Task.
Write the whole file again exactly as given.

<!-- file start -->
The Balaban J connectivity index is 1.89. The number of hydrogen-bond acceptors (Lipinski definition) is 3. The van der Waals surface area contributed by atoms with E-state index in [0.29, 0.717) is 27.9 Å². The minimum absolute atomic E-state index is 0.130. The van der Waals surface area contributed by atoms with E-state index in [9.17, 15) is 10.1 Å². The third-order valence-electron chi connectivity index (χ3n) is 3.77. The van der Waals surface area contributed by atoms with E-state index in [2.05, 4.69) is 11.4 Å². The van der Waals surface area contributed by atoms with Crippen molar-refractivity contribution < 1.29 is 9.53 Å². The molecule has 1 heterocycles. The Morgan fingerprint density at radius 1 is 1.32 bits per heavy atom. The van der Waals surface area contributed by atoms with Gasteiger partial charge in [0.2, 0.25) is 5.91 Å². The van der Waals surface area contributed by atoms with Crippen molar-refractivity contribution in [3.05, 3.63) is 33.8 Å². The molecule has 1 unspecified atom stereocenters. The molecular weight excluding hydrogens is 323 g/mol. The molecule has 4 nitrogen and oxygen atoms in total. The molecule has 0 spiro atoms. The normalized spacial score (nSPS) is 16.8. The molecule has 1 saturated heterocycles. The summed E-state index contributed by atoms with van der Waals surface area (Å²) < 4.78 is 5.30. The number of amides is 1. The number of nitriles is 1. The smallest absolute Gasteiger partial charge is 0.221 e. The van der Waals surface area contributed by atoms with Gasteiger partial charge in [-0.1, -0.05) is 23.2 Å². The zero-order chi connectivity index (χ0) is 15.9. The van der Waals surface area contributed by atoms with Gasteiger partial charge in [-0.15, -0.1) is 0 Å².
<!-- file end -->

The Balaban J connectivity index is 1.89. The number of hydrogen-bond acceptors (Lipinski definition) is 3. The van der Waals surface area contributed by atoms with E-state index in [0.29, 0.717) is 27.9 Å². The minimum absolute atomic E-state index is 0.130. The van der Waals surface area contributed by atoms with E-state index in [9.17, 15) is 10.1 Å². The third-order valence-electron chi connectivity index (χ3n) is 3.77. The van der Waals surface area contributed by atoms with E-state index in [2.05, 4.69) is 11.4 Å². The van der Waals surface area contributed by atoms with Crippen molar-refractivity contribution < 1.29 is 9.53 Å². The molecule has 1 heterocycles. The Morgan fingerprint density at radius 1 is 1.32 bits per heavy atom. The van der Waals surface area contributed by atoms with Gasteiger partial charge in [0.2, 0.25) is 5.91 Å². The van der Waals surface area contributed by atoms with Crippen molar-refractivity contribution in [3.05, 3.63) is 33.8 Å². The molecule has 1 unspecified atom stereocenters. The molecular weight excluding hydrogens is 323 g/mol. The molecule has 4 nitrogen and oxygen atoms in total. The molecule has 0 spiro atoms. The normalized spacial score (nSPS) is 16.8. The molecule has 1 saturated heterocycles. The summed E-state index contributed by atoms with van der Waals surface area (Å²) < 4.78 is 5.30. The number of amides is 1. The number of nitriles is 1. The smallest absolute Gasteiger partial charge is 0.221 e. The van der Waals surface area contributed by atoms with Gasteiger partial charge in [-0.1, -0.05) is 23.2 Å². The zero-order chi connectivity index (χ0) is 15.9. The van der Waals surface area contributed by atoms with Gasteiger partial charge in [-0.15, -0.1) is 0 Å².